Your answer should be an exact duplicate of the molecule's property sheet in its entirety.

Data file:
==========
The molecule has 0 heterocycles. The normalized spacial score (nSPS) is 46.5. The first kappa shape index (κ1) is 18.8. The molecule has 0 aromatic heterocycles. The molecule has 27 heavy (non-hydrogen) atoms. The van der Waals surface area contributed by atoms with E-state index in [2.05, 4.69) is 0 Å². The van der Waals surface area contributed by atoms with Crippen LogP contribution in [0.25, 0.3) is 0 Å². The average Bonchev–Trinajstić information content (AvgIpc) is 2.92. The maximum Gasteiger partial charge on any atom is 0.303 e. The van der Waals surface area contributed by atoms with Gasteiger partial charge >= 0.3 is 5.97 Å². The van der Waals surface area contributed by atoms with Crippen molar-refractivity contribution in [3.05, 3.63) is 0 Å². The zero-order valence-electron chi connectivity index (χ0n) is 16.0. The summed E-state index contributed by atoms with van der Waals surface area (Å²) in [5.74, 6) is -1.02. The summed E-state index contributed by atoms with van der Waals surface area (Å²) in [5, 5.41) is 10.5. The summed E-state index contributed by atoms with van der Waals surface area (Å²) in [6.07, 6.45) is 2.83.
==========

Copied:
The molecule has 0 heterocycles. The normalized spacial score (nSPS) is 46.5. The first kappa shape index (κ1) is 18.8. The molecule has 0 aromatic heterocycles. The molecule has 27 heavy (non-hydrogen) atoms. The van der Waals surface area contributed by atoms with E-state index in [2.05, 4.69) is 0 Å². The van der Waals surface area contributed by atoms with Crippen LogP contribution in [0.25, 0.3) is 0 Å². The average Bonchev–Trinajstić information content (AvgIpc) is 2.92. The maximum Gasteiger partial charge on any atom is 0.303 e. The van der Waals surface area contributed by atoms with Gasteiger partial charge >= 0.3 is 5.97 Å². The van der Waals surface area contributed by atoms with Crippen molar-refractivity contribution in [3.05, 3.63) is 0 Å². The zero-order valence-electron chi connectivity index (χ0n) is 16.0. The summed E-state index contributed by atoms with van der Waals surface area (Å²) in [5.74, 6) is -1.02. The summed E-state index contributed by atoms with van der Waals surface area (Å²) in [5, 5.41) is 10.5. The summed E-state index contributed by atoms with van der Waals surface area (Å²) in [6.07, 6.45) is 2.83.